Still having problems -- "greatness", self-comparison, etc.
August 17, 2013 4:36 PM Subscribe
I initially felt better after last week’s question, but everything came back... I think the answers last week (which were very helpful, by the way) helped me resolve specific career questions, but not the underlying emotional issues. I’ll try to explain it better this time.
posted by myitkyina to Human Relations (22 answers total) 15 users marked this as a favorite
I’m not worried so much about fame as it is about “greatness”. That is, I want my achievement/contribution to be “great”, and I’m more concerned with recognition in intellectual circles than among the general public. I spend most of my time reading biographies of people like this -- Bertrand Russell, Karl Popper, Elon Musk, Ludwig Wittgenstein, Max Planck, etc. -- and thinking, “I’m about where they were at this age, right? I’m on track” or “My IQ is roughly in their range, isn’t it?” or “It looks like I don’t have to really differentiate myself until university, right?” but then not being entirely convinced. I worry that I’m too late -- that, by this point, I should have won ISEF or something like that, or that I should at least be more focused -- and/or that I will turn out to simply not be innately intelligent enough.
I thought that one possible solution would be to figure out what I’m “passionate” about and to just do that. But I don’t really have any “passions”... I want to learn about math/logic/science/technology/etc., but I haven’t been “fascinated by mathematics from an early age”, and there’s no emotional component to my interest. So, I feel like I’m not being “authentic” -- that I’m guiding my interests based on my need for “greatness” -- and that therefore I am setting myself up for failure and that I will not enjoy a career in math/science/etc. enough to make important contributions to it. I feel like all of those who have achieved “greatness” (e.g. the people listed above) didn’t care about it or seek it out but simply did what they genuinely enjoyed. I think that maybe this is just a personality thing, and that my emotions aren’t as strong as those of other people (I’ve dealt with this before). I also think that I probably have control over my own “passions”, but I can’t convince myself of it.
This is making it difficult for me to concentrate. For example, I have started reading a few articles in Nature every day, researching things that I’m not familiar with, etc. Sometime in the middle, I’m usually interrupted by thoughts of science competitions, and I start trying to determine whether this might make a good project. Then I feel like I’m forcing it -- I feel guilty that I can’t just learn about science without immediately trying to leverage it -- and I feel guilty that I don't already know what it is that I'm looking up. Or, I come across the name of a famous scientist, and I impulsively look up their biography/Wikipedia page and compare myself. The same thing goes for dabbling in code -- I usually stop because I spend the whole time coming up with startup ideas, realizing that none of them are good and that I wouldn't be able to build them anyway because of my lack of coding knowledge, and then feeling like the whole thing is artificial.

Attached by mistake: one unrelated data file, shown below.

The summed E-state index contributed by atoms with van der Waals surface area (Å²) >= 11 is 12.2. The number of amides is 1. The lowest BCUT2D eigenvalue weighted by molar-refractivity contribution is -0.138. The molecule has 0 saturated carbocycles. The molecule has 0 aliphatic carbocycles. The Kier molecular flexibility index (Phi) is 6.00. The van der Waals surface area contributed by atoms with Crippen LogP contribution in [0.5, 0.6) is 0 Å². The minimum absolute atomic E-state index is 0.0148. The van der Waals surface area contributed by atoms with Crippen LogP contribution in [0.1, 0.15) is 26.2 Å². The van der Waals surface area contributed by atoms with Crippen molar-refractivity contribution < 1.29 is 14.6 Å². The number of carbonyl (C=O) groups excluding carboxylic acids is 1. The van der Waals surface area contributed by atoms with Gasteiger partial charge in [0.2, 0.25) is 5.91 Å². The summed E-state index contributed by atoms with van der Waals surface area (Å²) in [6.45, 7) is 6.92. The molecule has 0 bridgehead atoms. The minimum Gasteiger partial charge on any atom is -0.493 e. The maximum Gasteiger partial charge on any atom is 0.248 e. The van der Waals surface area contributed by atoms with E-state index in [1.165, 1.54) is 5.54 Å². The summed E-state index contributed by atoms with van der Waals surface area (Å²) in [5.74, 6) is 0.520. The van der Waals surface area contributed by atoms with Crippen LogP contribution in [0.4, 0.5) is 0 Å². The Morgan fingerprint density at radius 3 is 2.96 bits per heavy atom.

So I’m stuck in the position of desperately wanting to be a “great intellectual”, and feeling guilty about it, without even knowing what I want to actually do with my life. I don’t want to have to deal with this pressure anymore, and I definitely don’t want to think about it every waking minute like I do now. I know that several comments noted that I am self-absorbed... I don’t know how to fix this, though. I have one close friend who is leaving for college in a couple of weeks. Also, I’ve always been kind of self-absorbed, except spending most of my time in my head never used to make me feel so awful. The loss of concentration and resulting guilt and time-wasting is the last straw... I am ready to burst into tears out of frustration.
Again, thank you all for your comments last time. They were very helpful.